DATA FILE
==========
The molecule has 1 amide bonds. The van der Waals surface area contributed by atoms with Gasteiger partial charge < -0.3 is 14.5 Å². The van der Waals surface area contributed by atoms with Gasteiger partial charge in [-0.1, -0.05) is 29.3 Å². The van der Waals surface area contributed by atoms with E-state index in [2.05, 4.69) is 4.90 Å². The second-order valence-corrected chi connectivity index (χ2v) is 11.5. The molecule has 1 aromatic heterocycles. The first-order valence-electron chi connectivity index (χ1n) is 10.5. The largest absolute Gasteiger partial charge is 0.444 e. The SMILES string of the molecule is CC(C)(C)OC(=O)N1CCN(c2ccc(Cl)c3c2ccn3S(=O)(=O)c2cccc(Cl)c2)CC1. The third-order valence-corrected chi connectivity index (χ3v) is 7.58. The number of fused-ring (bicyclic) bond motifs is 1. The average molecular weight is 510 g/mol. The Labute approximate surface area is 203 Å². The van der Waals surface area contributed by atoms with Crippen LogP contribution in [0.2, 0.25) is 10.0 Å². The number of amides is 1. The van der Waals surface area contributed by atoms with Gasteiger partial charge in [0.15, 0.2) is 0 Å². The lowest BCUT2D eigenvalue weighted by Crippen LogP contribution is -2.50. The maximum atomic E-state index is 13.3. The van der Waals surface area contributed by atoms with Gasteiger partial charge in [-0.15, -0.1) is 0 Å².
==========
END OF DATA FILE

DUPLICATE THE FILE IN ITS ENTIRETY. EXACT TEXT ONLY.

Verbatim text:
The molecule has 1 amide bonds. The van der Waals surface area contributed by atoms with Gasteiger partial charge < -0.3 is 14.5 Å². The van der Waals surface area contributed by atoms with Gasteiger partial charge in [-0.1, -0.05) is 29.3 Å². The van der Waals surface area contributed by atoms with E-state index in [2.05, 4.69) is 4.90 Å². The second-order valence-corrected chi connectivity index (χ2v) is 11.5. The molecule has 1 aromatic heterocycles. The first-order valence-electron chi connectivity index (χ1n) is 10.5. The largest absolute Gasteiger partial charge is 0.444 e. The SMILES string of the molecule is CC(C)(C)OC(=O)N1CCN(c2ccc(Cl)c3c2ccn3S(=O)(=O)c2cccc(Cl)c2)CC1. The third-order valence-corrected chi connectivity index (χ3v) is 7.58. The number of fused-ring (bicyclic) bond motifs is 1. The average molecular weight is 510 g/mol. The Labute approximate surface area is 203 Å². The van der Waals surface area contributed by atoms with Crippen LogP contribution in [0.2, 0.25) is 10.0 Å². The number of amides is 1. The van der Waals surface area contributed by atoms with Gasteiger partial charge in [0.15, 0.2) is 0 Å². The lowest BCUT2D eigenvalue weighted by Crippen LogP contribution is -2.50. The maximum atomic E-state index is 13.3. The van der Waals surface area contributed by atoms with Gasteiger partial charge in [-0.15, -0.1) is 0 Å².